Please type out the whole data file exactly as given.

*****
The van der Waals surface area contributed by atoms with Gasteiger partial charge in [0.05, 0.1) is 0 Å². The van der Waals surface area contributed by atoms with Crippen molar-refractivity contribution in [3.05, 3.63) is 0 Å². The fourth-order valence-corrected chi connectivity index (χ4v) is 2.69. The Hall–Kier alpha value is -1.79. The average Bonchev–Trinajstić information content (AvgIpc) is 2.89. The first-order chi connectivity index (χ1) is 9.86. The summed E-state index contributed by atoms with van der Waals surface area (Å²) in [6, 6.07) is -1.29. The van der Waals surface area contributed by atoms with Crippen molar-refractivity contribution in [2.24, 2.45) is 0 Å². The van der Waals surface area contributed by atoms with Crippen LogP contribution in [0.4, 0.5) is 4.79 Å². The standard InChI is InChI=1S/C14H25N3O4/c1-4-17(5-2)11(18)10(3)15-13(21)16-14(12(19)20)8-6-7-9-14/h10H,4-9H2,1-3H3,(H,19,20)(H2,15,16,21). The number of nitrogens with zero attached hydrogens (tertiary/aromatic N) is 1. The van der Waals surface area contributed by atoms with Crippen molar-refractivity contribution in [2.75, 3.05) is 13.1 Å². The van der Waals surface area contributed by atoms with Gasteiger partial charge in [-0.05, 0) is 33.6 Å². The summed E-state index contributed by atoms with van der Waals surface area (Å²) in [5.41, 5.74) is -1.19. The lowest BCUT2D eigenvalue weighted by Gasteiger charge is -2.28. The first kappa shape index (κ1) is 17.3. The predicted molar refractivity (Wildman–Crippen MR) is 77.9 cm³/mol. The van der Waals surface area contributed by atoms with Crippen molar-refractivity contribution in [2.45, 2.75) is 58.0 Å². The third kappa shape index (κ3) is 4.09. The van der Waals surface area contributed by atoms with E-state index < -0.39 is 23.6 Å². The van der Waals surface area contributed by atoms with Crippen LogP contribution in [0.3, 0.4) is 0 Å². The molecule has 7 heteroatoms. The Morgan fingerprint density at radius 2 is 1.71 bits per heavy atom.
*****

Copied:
The van der Waals surface area contributed by atoms with Gasteiger partial charge in [0.05, 0.1) is 0 Å². The van der Waals surface area contributed by atoms with Crippen molar-refractivity contribution in [3.05, 3.63) is 0 Å². The fourth-order valence-corrected chi connectivity index (χ4v) is 2.69. The Hall–Kier alpha value is -1.79. The average Bonchev–Trinajstić information content (AvgIpc) is 2.89. The first-order chi connectivity index (χ1) is 9.86. The summed E-state index contributed by atoms with van der Waals surface area (Å²) in [6, 6.07) is -1.29. The van der Waals surface area contributed by atoms with Crippen molar-refractivity contribution in [2.24, 2.45) is 0 Å². The van der Waals surface area contributed by atoms with Crippen LogP contribution in [0.4, 0.5) is 4.79 Å². The standard InChI is InChI=1S/C14H25N3O4/c1-4-17(5-2)11(18)10(3)15-13(21)16-14(12(19)20)8-6-7-9-14/h10H,4-9H2,1-3H3,(H,19,20)(H2,15,16,21). The number of nitrogens with zero attached hydrogens (tertiary/aromatic N) is 1. The van der Waals surface area contributed by atoms with Crippen molar-refractivity contribution in [2.75, 3.05) is 13.1 Å². The van der Waals surface area contributed by atoms with Gasteiger partial charge in [-0.05, 0) is 33.6 Å². The summed E-state index contributed by atoms with van der Waals surface area (Å²) in [5.41, 5.74) is -1.19. The lowest BCUT2D eigenvalue weighted by Gasteiger charge is -2.28. The first kappa shape index (κ1) is 17.3. The predicted molar refractivity (Wildman–Crippen MR) is 77.9 cm³/mol. The van der Waals surface area contributed by atoms with Crippen molar-refractivity contribution in [2.45, 2.75) is 58.0 Å². The third kappa shape index (κ3) is 4.09. The van der Waals surface area contributed by atoms with E-state index < -0.39 is 23.6 Å². The van der Waals surface area contributed by atoms with Crippen LogP contribution in [0.3, 0.4) is 0 Å². The molecule has 7 heteroatoms. The Morgan fingerprint density at radius 2 is 1.71 bits per heavy atom.